If you like your checks from the government, you can keep your checks from the government — and on a monthly basis, provided you have children.

That’s, at least if Democrats get their way. According to a report in Saturday’s Washington Post, senior Democrats are looking to craft legislation that would give tax credits of up to $3,600 per year per child.

One plan being discussed — modeled on coronavirus stimulus payments — would involve the IRS sending a $300 check every month to parents for children under the age of 6, with $250 checks being disbursed for every child to between the ages of 6 and 17.

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Put together, that would be $3,600 for each young child and $3,000 for each older one. And though the initial measure would be temporary, the goal is to make such payments permanent, according to the report.

“The current proposal calls only for the expanded benefit to be enacted for one year, after which Democrats widely hope political pressure will force Congress to extend them,” The Post’s Jeff Stein reported.

“The benefit would be phased out for affluent Americans, though the precise income level has not been determined.”

This wouldn’t necessarily work exactly like the stimulus checks — in part because Democrats want to make this a permanent recurring payment for parents. However, it would be similar in that it would be an automatic payment from the IRS to families.

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At present, the Child Tax Credit stands at $2,000 per year for every child under 17. Biden has promised to expand this in his $1.9 trillion relief package to the levels proposed by Democratic legislators and making the amount of the credit fully refundable, according to CNBC — meaning families could claim the full amount no matter what their tax liability was.

Obviously, sending checks to families would bypass this completely. The problem would be the cost, estimated $120 billion annually. Given that Democrats want to pressure Republicans to make this a recurring payment and not just a relief package item, that’s a difficult pill to swallow.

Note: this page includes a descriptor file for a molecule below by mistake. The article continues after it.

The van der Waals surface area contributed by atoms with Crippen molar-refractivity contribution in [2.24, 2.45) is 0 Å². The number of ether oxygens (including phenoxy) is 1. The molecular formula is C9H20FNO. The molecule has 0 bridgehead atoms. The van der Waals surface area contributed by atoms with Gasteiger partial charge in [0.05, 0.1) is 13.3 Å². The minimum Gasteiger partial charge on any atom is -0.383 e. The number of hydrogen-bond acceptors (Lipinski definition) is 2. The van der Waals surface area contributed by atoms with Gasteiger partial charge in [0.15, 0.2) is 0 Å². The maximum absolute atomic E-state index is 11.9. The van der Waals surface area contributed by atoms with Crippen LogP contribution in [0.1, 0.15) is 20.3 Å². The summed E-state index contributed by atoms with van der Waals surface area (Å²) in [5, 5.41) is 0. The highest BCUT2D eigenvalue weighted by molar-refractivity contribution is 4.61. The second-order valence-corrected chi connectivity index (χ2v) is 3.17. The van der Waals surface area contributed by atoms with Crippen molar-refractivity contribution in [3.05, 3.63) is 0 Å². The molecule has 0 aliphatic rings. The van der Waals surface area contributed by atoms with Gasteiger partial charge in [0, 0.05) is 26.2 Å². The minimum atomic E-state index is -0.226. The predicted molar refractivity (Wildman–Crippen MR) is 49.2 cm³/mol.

While the details of the plan haven’t been finalized, it’s going to be sold as a panacea for childhood poverty. The Post cited a study by Columbia University’s Center on Poverty and Social Policy that claimed the program would reduce levels of childhood poverty by 54 percent.

“This credit is an extremely effective tool in combating child poverty, and Democrats are working to make the expanded version fully refundable and be provided to eligible individuals on a monthly basis,” House Ways and Means Committee Chairman Rep. Richard E. Neal of Massachusetts, a Democrat, said in a statement, according to The Post.

There are two numbers that should make this expanded credit troubling, however: $27 trillion and $78 trillion.

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The first is where our national debt is now, the second is where it’s going to be in 2028, according to data cited by Forbes.

As conservatives, it can be a facile and reflexive thing to gaze at the debt numbers, particularly when we’re out of power. For all the Trump administration’s accomplishments, spending control wasn’t one of them, and Republican legislators couldn’t necessarily be accused of pursuing the matter with great alacrity during the past four years.

However, if a Biden administration and a Democratic Congress is what it takes for Republicans to have a come-to-Jesus moment on the national debt, it should be welcomed, particularly given the free-spending nature of the ascendant wing of the Democratic Party.

More than 48 million Americans claim the Child Tax Credit at present, government data show. Expanding the payment might make great copy for the Democrats, who’d then accuse Republicans of ripping food out of poor families’ mouths if they decided to end the program after the year it’s initially supposed to run.

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It’s also adding a not-insignificant chunk to the deficit by nearly doubling the Child Tax Credit — and that’s assuming, of course, it doesn’t end up being even more than that once the Democrats are done crafting this.

This is on top of the stimulus checks, the proposed increase to the federal minimum wage, extended and expanded unemployment benefits and $370 billion in state and local aid, according to National Review.

Democrats like to use words like “ambitious” and “sweeping” when it comes to the stimulus plan. “Spendthrift” and “imprudent” should be what comes to mind.

In this case, it’s hardly facile or reflexive to ask where we’re going to get the money when we have an administration that, at least in its early days, doesn’t seem to understand that we’ll all have to pay for this eventually.

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This article appeared originally on The Western Journal.